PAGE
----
A Two-Part Mindset Shift to Help Dentists Avoid or Overcome Burnout

It's no secret that dentists experience burnout at a higher rate than professionals in almost any other industry do.

Unless you get help or take action to do things differently, the constant pull between treating patients and running a business makes burnout a real possibility for any dentist. On top of that, growing regulatory and liability concerns create a high-pressure environment that looms over almost everything we do in our practices. In addition to the practice, regulatory, and liability concerns, we can't forget that we're human. Sometimes, we get so caught up in all the details of serving patients and running a regulated, higher-liability business that we forget to take care of ourselves; we lose ourselves amid all the pressures we feel on a daily basis.

These stressors push a lot of dentists out of practice altogether. Others go through life overworked, underpaid, unhappy, and depressed. It's no wonder dentists experience burnout so often.

It doesn't have to be that way.

With just two mindset shifts, you can start building a practice you love and position yourself to avoid burnout altogether, or overcome burnout you're currently experiencing. These two shifts work by helping you do two things that are critical to avoiding or overcoming burnout.

Two things these mindset shifts do to help you avoid or overcome burnout.

First, they help you change the way you view your roles as dentist and business owner. They give you a healthy perspective on your roles and responsibilities. This is important because many dentists view their roles in a way that promotes stress and burnout. By adjusting your vision of your roles, you can build better boundaries and structure in your practice. That will give you more control and help you reduce stress.

Second, these mindset shifts help you identify the parts of your practice that aren't in your control. This is important because it sets you up to emotionally let go of things you can't control. Letting go of things you can't control helps you focus on the things you can control, which makes you more effective in those tasks. Over time, this helps you achieve better results in less time.

When you're just starting out, take a few minutes each morning to review these two mindset shifts. Be intentional about keeping them top of mind throughout your day. As time goes on, you'll begin retraining your brain to be burnout resistant by reducing, eliminating, or outsourcing the most stressful parts of your practice.

1. Start viewing your patients as customers to serve instead of people to treat.

Seeing your patients as people to treat is problematic for two reasons. First, it defines the role of the dentist as someone who's only there to work on teeth. Second, it defines customer success in terms of treating teeth.

With that mindset, a dentist focuses all of their attention on the customer's teeth. As long as the treatment is professional, the dentist has done her job.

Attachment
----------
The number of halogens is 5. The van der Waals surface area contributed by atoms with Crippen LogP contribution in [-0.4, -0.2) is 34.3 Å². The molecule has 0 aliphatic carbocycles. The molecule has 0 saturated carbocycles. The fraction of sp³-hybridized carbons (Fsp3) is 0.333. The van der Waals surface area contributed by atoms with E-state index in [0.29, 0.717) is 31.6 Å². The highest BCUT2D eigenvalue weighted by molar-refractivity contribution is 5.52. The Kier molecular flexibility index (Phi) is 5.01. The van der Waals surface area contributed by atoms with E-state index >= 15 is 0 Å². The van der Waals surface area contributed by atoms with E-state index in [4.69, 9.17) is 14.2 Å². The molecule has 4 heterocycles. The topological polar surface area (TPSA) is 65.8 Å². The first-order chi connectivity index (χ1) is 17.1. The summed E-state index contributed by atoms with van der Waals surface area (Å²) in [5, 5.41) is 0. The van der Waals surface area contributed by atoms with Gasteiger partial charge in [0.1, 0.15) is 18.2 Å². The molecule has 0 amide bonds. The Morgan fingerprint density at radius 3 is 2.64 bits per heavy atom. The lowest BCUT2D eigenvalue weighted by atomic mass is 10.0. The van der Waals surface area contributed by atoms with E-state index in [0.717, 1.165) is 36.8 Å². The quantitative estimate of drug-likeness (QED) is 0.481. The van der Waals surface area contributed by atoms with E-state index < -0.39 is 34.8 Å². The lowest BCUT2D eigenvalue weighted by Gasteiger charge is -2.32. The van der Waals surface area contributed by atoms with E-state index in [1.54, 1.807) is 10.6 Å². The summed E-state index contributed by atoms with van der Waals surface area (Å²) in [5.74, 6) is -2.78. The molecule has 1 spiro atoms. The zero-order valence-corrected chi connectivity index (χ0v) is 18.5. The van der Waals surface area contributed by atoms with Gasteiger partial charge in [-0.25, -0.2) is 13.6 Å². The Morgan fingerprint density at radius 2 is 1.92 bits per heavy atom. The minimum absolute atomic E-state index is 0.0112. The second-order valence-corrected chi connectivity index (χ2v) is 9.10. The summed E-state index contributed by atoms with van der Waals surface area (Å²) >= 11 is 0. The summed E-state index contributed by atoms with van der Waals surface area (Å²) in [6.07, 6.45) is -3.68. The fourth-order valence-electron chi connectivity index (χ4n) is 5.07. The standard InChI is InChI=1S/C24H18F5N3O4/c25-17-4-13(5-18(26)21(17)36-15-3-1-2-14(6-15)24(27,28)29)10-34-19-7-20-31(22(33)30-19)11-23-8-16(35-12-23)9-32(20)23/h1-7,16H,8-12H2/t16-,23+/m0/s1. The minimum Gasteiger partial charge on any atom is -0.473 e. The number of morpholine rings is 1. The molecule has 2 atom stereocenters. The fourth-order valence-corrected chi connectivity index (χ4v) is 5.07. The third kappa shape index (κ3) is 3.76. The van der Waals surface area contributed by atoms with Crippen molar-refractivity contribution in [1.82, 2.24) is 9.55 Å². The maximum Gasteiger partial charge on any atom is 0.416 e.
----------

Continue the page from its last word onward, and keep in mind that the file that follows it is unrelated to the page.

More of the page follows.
The problem with this mindset is, although it helps the dentist focus on caring for teeth, that skill is something every patient assumes their dentist has. They go to the dentist expecting the dentist to take good care of their teeth. If that's all you do, it creates a very forgettable, blah experience.

Shifting your mindset to view your patients as customers to serve, on the other hand, changes how you view your role as dentist and helps you look beyond the teeth. That mindset causes you to focus on every part of your patients' entire experience with your practice. When you do that, you improve every interaction about your practice, including patient intake, appointment scheduling, patient policies, customer service, and more.

This creates WOW experiences that your patients don't expect—and don't get from other dentists—which leads to much happier patients, more efficient and pleasant operations, and much less stress for you.

2. Treat your practice like a business and act like a business owner, not just a service provider.

Shifting your mindset from a service provider to a business owner is one of the best ways to avoid or overcome burnout because it causes you to get help and build efficiencies, so you don't have to do everything yourself.

The best way to scale your practice to run without you is to systematize everything about your practice. When your practice is systematized, your best practices are documented and shared with your team. This helps ensure anyone in your business can take tasks off your hands because they have step-by-step instructions from you about the best way to perform those tasks.

A systematized practice also makes more money because the dentists can spend their time on income-producing or other high-value activities and let salaried administrators perform administrative tasks at a far lower cost.

Treating your practice like you’re a service provider causes dentists to focus on doing too much work themselves, including administrative work on nights and weekends. Additionally, even if they have staff to help out, without documented best practices, their employees will be less efficient and inconsistent. That means the dentists end up working more, making less money, and giving patients inconsistent experiences. It's almost impossible to grow a practice like that, leading the dentists to constantly feel stressed and stuck.

Are you ready to lower your stress levels?

Avoiding or overcoming burnout starts with your mindset. Two of the best ways to start are to change the way you view your patients and your practice. With these two mindset shifts in place, you'll be well on your way to a more fulfilling and profitable practice!